National Oceanic and
Atmospheric Administration
United States Department of Commerce


FY 2020

Using a skillful statistical model to predict September sea ice covering Arctic shipping routes

Li, S., M. Wang, W. Huang, S. Xu, B. Wang, and Y. Bai

Acta Oceanologica Sinica, 39, 11–25, doi: 10.1007/s13131-020-1595-z, View online (2020)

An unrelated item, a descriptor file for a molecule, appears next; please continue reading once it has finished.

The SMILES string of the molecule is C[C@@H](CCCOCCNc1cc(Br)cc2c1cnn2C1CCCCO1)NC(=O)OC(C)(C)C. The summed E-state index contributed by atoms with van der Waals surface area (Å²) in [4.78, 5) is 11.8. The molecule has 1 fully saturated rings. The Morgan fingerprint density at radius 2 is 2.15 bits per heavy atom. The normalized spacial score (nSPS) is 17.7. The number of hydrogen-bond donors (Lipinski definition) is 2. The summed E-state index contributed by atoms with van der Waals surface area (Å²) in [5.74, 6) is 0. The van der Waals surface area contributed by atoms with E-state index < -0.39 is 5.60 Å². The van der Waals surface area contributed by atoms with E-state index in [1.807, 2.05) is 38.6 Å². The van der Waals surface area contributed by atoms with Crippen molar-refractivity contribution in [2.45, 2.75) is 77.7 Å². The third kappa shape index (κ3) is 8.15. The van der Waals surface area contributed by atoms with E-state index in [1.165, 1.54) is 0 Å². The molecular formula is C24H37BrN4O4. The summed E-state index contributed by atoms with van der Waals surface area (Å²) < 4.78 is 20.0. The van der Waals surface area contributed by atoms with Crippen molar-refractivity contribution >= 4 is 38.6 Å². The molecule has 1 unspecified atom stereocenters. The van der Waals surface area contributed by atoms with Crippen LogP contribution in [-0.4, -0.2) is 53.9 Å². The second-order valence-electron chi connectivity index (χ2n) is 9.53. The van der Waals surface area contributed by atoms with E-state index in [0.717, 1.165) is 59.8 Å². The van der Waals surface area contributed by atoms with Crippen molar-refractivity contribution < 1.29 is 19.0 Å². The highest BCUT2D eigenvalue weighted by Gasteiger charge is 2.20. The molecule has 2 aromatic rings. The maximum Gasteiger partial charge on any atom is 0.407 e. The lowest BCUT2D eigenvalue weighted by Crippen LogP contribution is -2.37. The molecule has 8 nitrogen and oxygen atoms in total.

The rapid decrease in Arctic sea ice cover and thickness not only has a linkage with extreme weather in the mid-latitudes but also brings more opportunities for Arctic shipping routes and polar resource exploration, both of which motivate us to further understand causes of sea-ice variations and to obtain more accurate estimates of sea-ice cover in the future. Here, a novel data-driven method, the causal effect networks algorithm, is applied to identify the direct precursors of September sea-ice extent covering the Northern Sea Route and Transpolar Sea Route at different lead times so that statistical models can be constructed for sea-ice prediction. The whole study area was also divided into two parts: the northern region covered by multiyear ice and the southern region covered by seasonal ice. The forecast models of September sea-ice extent in the whole study area (TSIE) and southern region (SSIE) at lead times of 1–4 months can explain over 65% and 79% of the variances, respectively, but the forecast skill of sea-ice extent in the northern region (NSIE) is limited at a lead time of 1 month. At lead times of 1–4 months, local sea-ice concentration and sea-ice thickness have a larger influence on September TSIE and SSIE than other teleconnection factors. When the lead time is more than 4 months, the surface meridional wind anomaly from northern Europe in the preceding autumn or early winter is dominant for September TSIE variations but is comparable to thermodynamic factors for NSIE and SSIE. We suggest that this study provides a complementary approach for predicting regional sea ice and is helpful in evaluating and improving climate models.

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